- Oil exports to shrink back to pre-boom levels
- Pain from oil crash ‘will spread across the country’
- Non-energy industries should benefit
The oil crash has wiped out about $60 billion of Canada’s annual national income, or about $1,800 per year for every Canadian, the Bank of Canada says.
In a speech in Edmonton Wednesday, bank deputy governor Lynn Patterson also said Canadians shouldn’t expect oil prices to bounce back to the levels seen before the crash, when they topped US$100 a barrel.
“Given the supply dynamics that we are currently faced with, it is highly unlikely that we will see those levels again in the coming years,” Patterson told an audience at the Edmonton Chamber of Commerce.
Bank of Canada deputy governor Lynn Patterson says it will be a few more years before Canada's economy rebalances following the oil price crash. (Photo: Bank of Canada)
The loss of income and wealth has been uneven, she said, with the oil-producing regions taking the brunt. But “over time, the losses in income and wealth associated with the price decline will spread across the country,” she said. She expects households will pull back on spending.
"As their wealth and incomes decline, households will likely restrain their spending and we will see lower, but still positive, consumption growth," Patterson said.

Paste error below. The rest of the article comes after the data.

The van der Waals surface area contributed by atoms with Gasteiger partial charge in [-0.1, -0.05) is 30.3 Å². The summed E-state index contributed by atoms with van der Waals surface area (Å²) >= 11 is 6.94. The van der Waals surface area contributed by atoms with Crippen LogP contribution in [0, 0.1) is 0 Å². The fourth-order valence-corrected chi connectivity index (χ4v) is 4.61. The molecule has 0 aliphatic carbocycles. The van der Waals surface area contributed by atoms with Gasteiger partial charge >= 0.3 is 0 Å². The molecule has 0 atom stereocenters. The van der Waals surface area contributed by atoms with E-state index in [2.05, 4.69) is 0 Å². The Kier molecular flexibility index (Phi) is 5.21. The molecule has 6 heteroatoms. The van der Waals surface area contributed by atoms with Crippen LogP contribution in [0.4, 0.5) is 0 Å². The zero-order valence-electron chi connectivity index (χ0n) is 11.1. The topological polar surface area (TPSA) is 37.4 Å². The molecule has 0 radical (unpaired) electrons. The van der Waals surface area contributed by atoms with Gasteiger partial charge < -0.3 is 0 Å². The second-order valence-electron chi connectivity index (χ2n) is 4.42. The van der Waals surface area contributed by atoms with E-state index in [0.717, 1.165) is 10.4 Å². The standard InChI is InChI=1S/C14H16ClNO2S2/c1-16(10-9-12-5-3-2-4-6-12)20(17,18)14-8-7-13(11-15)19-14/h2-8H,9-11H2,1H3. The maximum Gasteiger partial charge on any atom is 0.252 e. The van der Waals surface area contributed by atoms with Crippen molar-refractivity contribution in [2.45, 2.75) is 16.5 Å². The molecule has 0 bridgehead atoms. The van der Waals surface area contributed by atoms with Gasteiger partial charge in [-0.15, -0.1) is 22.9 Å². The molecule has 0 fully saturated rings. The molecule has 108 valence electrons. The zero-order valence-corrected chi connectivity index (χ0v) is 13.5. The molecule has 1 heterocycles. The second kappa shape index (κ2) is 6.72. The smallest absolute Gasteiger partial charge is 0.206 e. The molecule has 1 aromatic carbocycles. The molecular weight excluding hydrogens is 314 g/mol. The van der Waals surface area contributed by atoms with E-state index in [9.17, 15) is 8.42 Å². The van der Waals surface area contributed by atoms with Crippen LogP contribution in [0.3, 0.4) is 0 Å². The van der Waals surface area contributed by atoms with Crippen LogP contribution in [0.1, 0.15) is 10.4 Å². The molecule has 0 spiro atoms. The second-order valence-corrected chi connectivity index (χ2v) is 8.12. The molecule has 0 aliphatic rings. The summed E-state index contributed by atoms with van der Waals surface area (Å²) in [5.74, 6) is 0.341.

She estimates it will take another two years or so for the oil price shock to work its way through the economy, and for the economy to reach a new balance.
When it does reach that balance, Patterson said, things will look much like they did before oil prices boomed to the $100 mark a decade or so ago. Energy exports will account for 40 per cent of all exports, down from 50 per cent in 2014 and roughly where it was in the pre-boom days.
How much damage Canada will suffer overall "will depend on how much capacity is rebuilt in the non-commodity sector," Patterson said.
On that front, there are positive signs. With the lower loonie, non-energy manufacturers are seeing sales rise. They hit a record high of $53.1 billion this January, rising 2.3 per cent in a month, well ahead of economists' expectations.
However, manufacturing employment has not recovered since the financial crisis of 2008, and the low loonie hasn't yet changed that.
This was the first public event held by a Bank of Canada governor since the federal budget was tabled last week in Ottawa.
Patterson noted in her speech that the bank's updated economic projections in its upcoming monetary policy report would account for billions of dollars worth of fiscal measures announced in the budget.
In January, the Bank of Canada forecast about 1.5 per cent growth for 2016 followed by 2.5 per cent growth in 2017.
— With files from The Canadian Press